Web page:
Celtic Illumination, part 246, On the dotted line.

The old hands in the air force knew that if you ‘looked busy’ no one would bother you.  Standing or wandering about, with a clipboard and some sheets of paper really did allow you to do whatever you wanted.  It was the ultimate in ‘sleight of hand.’  I was taking this prestidigitation to an extreme.  The Station Commanders daily brief was at eight o clock every morning in flight planning.  He, the Station Commander, and most of the operational Wing Commanders, would get together and produce their actual statistics and projected statistics for combat availability.  Someone would have to collate all this information and then send off a double top secret signal to command.  I would probably be breaking the official secrets act if I told you who had to do this every morning before nine o clock, but someone like that would probably have the most loveliest legs in Ireland.

Using the clipboard technique I uncovered an ancient duty for flight planning where whoever was in charge of flight planning had to visit the squadrons, on a regular basis, and make sure all their charts and documents were up to date.  Then there were the Q Sheds, which was another secondary duty I didn’t give up, as being an inventory holder allowed me a lot of scope, especially getting stuff for the Shotley drama group.  So I would often have to visit them and make sure they hadn’t been stolen.  And don’t forget the Station Commanders briefing room in station headquarters, where I would have to put together and coordinate slide shows which took an awful amount of time.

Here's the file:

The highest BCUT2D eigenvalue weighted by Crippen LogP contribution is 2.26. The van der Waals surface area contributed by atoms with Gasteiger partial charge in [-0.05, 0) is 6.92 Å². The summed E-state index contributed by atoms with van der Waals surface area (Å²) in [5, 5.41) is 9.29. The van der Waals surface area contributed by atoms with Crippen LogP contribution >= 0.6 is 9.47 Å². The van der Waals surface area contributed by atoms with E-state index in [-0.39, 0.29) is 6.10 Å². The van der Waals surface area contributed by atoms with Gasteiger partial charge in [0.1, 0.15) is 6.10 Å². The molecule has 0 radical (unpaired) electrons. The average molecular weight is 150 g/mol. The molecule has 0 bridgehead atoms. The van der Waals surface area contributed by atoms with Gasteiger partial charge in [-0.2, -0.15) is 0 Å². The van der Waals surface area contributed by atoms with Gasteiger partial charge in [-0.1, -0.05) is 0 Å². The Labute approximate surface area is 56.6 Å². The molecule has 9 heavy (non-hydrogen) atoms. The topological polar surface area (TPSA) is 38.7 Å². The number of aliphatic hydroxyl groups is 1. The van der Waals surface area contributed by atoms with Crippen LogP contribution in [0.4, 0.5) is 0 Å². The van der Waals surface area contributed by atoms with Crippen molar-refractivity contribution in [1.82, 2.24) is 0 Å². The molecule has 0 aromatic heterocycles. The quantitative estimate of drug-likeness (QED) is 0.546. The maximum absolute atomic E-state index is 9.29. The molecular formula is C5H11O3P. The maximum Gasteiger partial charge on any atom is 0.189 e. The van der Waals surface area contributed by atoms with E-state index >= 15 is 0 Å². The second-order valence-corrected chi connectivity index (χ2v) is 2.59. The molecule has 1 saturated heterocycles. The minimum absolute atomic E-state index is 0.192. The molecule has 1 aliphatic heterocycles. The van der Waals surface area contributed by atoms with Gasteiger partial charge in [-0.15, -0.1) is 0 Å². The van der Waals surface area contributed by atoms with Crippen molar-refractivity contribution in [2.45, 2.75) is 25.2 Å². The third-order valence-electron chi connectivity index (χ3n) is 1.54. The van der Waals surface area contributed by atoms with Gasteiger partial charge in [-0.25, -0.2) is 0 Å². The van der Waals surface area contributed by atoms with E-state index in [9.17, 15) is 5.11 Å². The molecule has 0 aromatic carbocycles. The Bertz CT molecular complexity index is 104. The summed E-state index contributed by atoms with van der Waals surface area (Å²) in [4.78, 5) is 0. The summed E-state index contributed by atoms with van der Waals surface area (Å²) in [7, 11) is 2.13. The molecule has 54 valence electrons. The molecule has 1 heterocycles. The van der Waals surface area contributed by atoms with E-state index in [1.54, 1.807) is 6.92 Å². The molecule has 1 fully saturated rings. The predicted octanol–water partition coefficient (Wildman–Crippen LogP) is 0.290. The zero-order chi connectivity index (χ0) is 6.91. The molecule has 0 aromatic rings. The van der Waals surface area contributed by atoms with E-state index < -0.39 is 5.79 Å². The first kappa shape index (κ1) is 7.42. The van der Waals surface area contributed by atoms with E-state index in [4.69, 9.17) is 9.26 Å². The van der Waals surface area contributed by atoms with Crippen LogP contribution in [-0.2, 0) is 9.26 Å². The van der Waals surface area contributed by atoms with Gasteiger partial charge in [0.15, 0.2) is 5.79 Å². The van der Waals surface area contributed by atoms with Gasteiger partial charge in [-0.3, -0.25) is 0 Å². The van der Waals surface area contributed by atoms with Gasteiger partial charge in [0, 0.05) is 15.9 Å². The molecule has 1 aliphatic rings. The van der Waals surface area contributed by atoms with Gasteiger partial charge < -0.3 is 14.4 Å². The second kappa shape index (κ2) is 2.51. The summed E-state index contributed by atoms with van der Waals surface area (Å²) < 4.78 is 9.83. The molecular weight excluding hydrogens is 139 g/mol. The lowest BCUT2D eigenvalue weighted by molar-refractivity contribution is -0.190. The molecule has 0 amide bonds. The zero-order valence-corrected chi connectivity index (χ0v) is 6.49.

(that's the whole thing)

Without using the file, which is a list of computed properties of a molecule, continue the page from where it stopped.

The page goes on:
Basically once the stations senior management team had ‘left the building’ so to speak, the day was my own and I could do what I wanted, which was mainly get into Ipswich and learn as much about sales as I possibly could.  I promise you, most days I was in Ipswich before lunch time.  The basic training at Bournemouth was a sort of general introduction to the actual products that Abbey life sold.  It was simple and straight forward, although not everyone thought so.  The South African ex-army policeman type didn’t think so, for first thing on the second morning he had been asked to leave the course.  One factor for his dismissal was spending the night in the police cells but the second factor was the vicar with the mascara.

What we were not aware of is that he was on the course too.  Now I promise you, my focus was on getting some sales experience which would help me take up my position with Tim Hirschman and get back home to Ireland.  I had been quick and willing enough to judge all my fellow air traffickers so why wasn’t I applying the same criteria to these sales people?  It was a bit of a surprise arriving in the training suite to see the vicar sitting in reception.  I wasn’t worried in the slightest as I knew I hadn’t done anything wrong.  Graham, as you may have expected, had told everyone else on the course that he had sorted the problem out.  I was asked to go to the general manager’s office for ‘a chat’ and was pleasantly surprised to find that the guy was an ex air force squadron leader so we spoke the same language and the whole thing was forgotten about.